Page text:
Poster Children


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President Wilson’s Committee on Public Information for promoting America’s role in World War 1 was headed by George Kreel, a Missouri newspaperman, who directed its 37 different divisions.  One of these, “Pictoral Publicity,” produced more than 1,000 designs for posters, cartoons and sculptures that are left for us to ponder a century later.

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A wide variety of artists worked on the posters, many of which are stunning examples of Art Nouveau.  Hues of varying shade and intensity jump from the paper, advertising the draft, bond drives, rationing and victory gardens.

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There are so many, I chose to look at some with children as their subjects.  The colors used here are soft and happy.  Messages are lighter than the rest: help Uncle Sam (whose image was just making its debut) win, ask your daddy to buy war bonds, or help our daddy “over there” by doing the same.

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What can we learn from this artwork, emphemera of history?  Certainly the design of these and more stark examples can be studied and even admired.  But the real lesson is in their intent.  Americans must do their duty.  Americans must help.  War is necessary for the good of all.

By using childish images to persuade adults, and making appeals to the youngest of audiences, did Creel cross the line?

The children of 1917 are gone.  Their children are almost gone.  The number and kinds of media which target today’s kids have exploded.  It takes even more care now to protect young minds from things on which adults have trouble making up their own.

A grave task it is, educating others about the ploys of mass media.








John Hay

“. . . A little after midnight as I was writing . . . , the President came into the office laughing, with a volume of Hood’s works in his hand to show Nico[lay] & me the little Caricature ‘An unfortunate Bee-ing,’ seemingly utterly unconscious that he with his short shirt hanging about his long legs & setting out behind like the tail feathers of an enormous ostrich was infinitely funnier than anything in the book he was laughing at. What a man it is. Occupied all day with matters of vast moment, deeply anxious about the fate of the greatest army of the world, with his own fame & future hanging on the events of the passing hour, he yet has such a wealth of simple bonhomie & good fellow ship that he gets out of bed & perambulates the house in his shirt to find us that we may share with him the fun. . . . ”

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The short young man whose 1862 cabinet card showed him to be even younger was foremost a writer.  His diary entries, like the one above, and poems attest to it.  A long biography of our most revered president which he co-authored quickly sold 5,000 copies.  After becoming a top government official in later life, he must have thought himself a bad luck charm, because four chief executives whom he worked for were assassinated. He was John Hay.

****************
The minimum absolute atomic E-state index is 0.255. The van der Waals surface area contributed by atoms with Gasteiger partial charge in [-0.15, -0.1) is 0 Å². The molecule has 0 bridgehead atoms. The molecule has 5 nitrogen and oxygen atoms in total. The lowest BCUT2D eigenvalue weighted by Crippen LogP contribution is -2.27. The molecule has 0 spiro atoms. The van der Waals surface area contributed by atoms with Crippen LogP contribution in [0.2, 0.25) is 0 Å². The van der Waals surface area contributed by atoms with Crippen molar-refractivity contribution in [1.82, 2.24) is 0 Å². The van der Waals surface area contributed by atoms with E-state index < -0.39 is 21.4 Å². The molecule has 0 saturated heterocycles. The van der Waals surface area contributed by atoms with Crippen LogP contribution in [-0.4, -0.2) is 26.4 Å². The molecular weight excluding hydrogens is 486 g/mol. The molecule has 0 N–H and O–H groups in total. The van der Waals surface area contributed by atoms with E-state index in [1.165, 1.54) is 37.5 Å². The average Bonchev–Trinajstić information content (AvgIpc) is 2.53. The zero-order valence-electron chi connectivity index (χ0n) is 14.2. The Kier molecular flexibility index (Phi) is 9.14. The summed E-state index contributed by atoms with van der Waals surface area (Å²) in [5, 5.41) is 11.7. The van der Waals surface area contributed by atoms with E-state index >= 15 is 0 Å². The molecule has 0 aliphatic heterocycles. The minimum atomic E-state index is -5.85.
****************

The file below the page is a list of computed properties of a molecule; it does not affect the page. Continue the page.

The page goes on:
John’s Uncle Milton worked next door to Abraham Lincoln in Springfield, and asked his nephew to work on the 1860 campaign.  Just a few years older than Lincoln’s son Robert, Hay became a favorite with the president-elect and was hired as a second secretary, in addition to John Nicolay.  Because there was only room in the budget for one position, his official paycheck came from the Agriculture Department.
One biographer has called him the “court jester” of the administration, as he could supply a little humor to soften the hard blows of the Civil War.  “Now John, just tell that thing again,” Lincoln said once when his young friend had brought up a joke.  They would ride together in the afternoon and dine at the Soldiers’ Home in the evening.
After Lincoln’s death Hay returned to journalism and worked for newspapers.  He married a girl from a wealthy Cleveland family, Clara Stone, and so had no financial worries thereafter.  For twenty years, with their diaries and private papers loaned to them by Robert Lincoln, he and Nicolay collaborated on the biography.  When it came out in 1895 it was sold door to door, a common practice then, and became an immediate classic.
 About the same time the ten-volume biography was published, John Hay built a mansion in Washington D.C.’s Lafayette Park at the corner of H and 16th Streets.  It was adjacent to his best friend’s place of equivalent architecture and cost.  He and Henry Adams hosted a salon of the most interesting people in the capital, including Theodore Roosevelt, who’d been a family friend to both before his fast-rising career in politics.

Hay was Secretary of State under William McKinley and was asked to remain when Roosevelt inherited the top position.  He famously referred to the Spanish-American conflict as “a splendid little war,” owing to its brief length.  The achievement he is remembered for is the Open Door Policy for all nations to trade with China.

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John Hay died in 1905 at age 66.  On the occasion of Theodore Roosevelt’s inauguration earlier in the year, he’d presented the president with a gold ring containing a strand of Abraham Lincoln’s hair.  He felt a responsibility to share what he’d experienced, stating in the introduction to Abraham Lincoln: A History, “The young men who have been born since Sumter was fired on have right to all their elders know of the important events they came too late to share.”